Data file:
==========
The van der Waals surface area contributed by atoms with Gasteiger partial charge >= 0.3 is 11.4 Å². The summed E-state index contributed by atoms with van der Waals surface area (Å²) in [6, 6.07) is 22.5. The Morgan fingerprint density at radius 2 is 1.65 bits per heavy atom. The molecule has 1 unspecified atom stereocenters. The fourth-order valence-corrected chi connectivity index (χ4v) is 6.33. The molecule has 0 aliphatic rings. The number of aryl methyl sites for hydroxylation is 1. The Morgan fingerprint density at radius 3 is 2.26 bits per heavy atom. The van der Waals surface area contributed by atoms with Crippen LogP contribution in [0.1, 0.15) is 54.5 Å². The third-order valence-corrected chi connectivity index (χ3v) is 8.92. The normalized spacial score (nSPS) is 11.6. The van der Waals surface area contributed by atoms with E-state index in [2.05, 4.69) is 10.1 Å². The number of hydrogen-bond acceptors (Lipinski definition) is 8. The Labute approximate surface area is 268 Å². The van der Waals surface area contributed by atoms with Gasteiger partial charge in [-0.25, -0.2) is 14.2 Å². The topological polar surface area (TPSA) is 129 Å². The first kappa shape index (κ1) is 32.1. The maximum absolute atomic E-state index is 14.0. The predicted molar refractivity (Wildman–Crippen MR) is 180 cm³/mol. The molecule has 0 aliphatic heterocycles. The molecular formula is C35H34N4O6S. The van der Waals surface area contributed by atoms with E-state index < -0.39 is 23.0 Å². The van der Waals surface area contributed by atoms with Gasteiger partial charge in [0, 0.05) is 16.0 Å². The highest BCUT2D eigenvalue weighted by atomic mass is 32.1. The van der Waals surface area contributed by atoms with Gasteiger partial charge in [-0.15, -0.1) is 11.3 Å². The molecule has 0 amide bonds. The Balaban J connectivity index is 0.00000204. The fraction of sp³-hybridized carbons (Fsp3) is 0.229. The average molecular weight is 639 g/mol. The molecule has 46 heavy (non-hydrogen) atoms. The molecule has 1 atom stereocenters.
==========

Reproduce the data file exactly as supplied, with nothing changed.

The van der Waals surface area contributed by atoms with Gasteiger partial charge >= 0.3 is 11.4 Å². The summed E-state index contributed by atoms with van der Waals surface area (Å²) in [6, 6.07) is 22.5. The Morgan fingerprint density at radius 2 is 1.65 bits per heavy atom. The molecule has 1 unspecified atom stereocenters. The fourth-order valence-corrected chi connectivity index (χ4v) is 6.33. The molecule has 0 aliphatic rings. The number of aryl methyl sites for hydroxylation is 1. The Morgan fingerprint density at radius 3 is 2.26 bits per heavy atom. The van der Waals surface area contributed by atoms with Crippen LogP contribution in [0.1, 0.15) is 54.5 Å². The third-order valence-corrected chi connectivity index (χ3v) is 8.92. The normalized spacial score (nSPS) is 11.6. The van der Waals surface area contributed by atoms with E-state index in [2.05, 4.69) is 10.1 Å². The number of hydrogen-bond acceptors (Lipinski definition) is 8. The Labute approximate surface area is 268 Å². The van der Waals surface area contributed by atoms with Gasteiger partial charge in [-0.25, -0.2) is 14.2 Å². The topological polar surface area (TPSA) is 129 Å². The first kappa shape index (κ1) is 32.1. The maximum absolute atomic E-state index is 14.0. The predicted molar refractivity (Wildman–Crippen MR) is 180 cm³/mol. The molecule has 0 aliphatic heterocycles. The molecular formula is C35H34N4O6S. The van der Waals surface area contributed by atoms with E-state index < -0.39 is 23.0 Å². The van der Waals surface area contributed by atoms with Gasteiger partial charge in [0, 0.05) is 16.0 Å². The highest BCUT2D eigenvalue weighted by atomic mass is 32.1. The van der Waals surface area contributed by atoms with Gasteiger partial charge in [-0.15, -0.1) is 11.3 Å². The molecule has 0 amide bonds. The Balaban J connectivity index is 0.00000204. The fraction of sp³-hybridized carbons (Fsp3) is 0.229. The average molecular weight is 639 g/mol. The molecule has 46 heavy (non-hydrogen) atoms. The molecule has 1 atom stereocenters.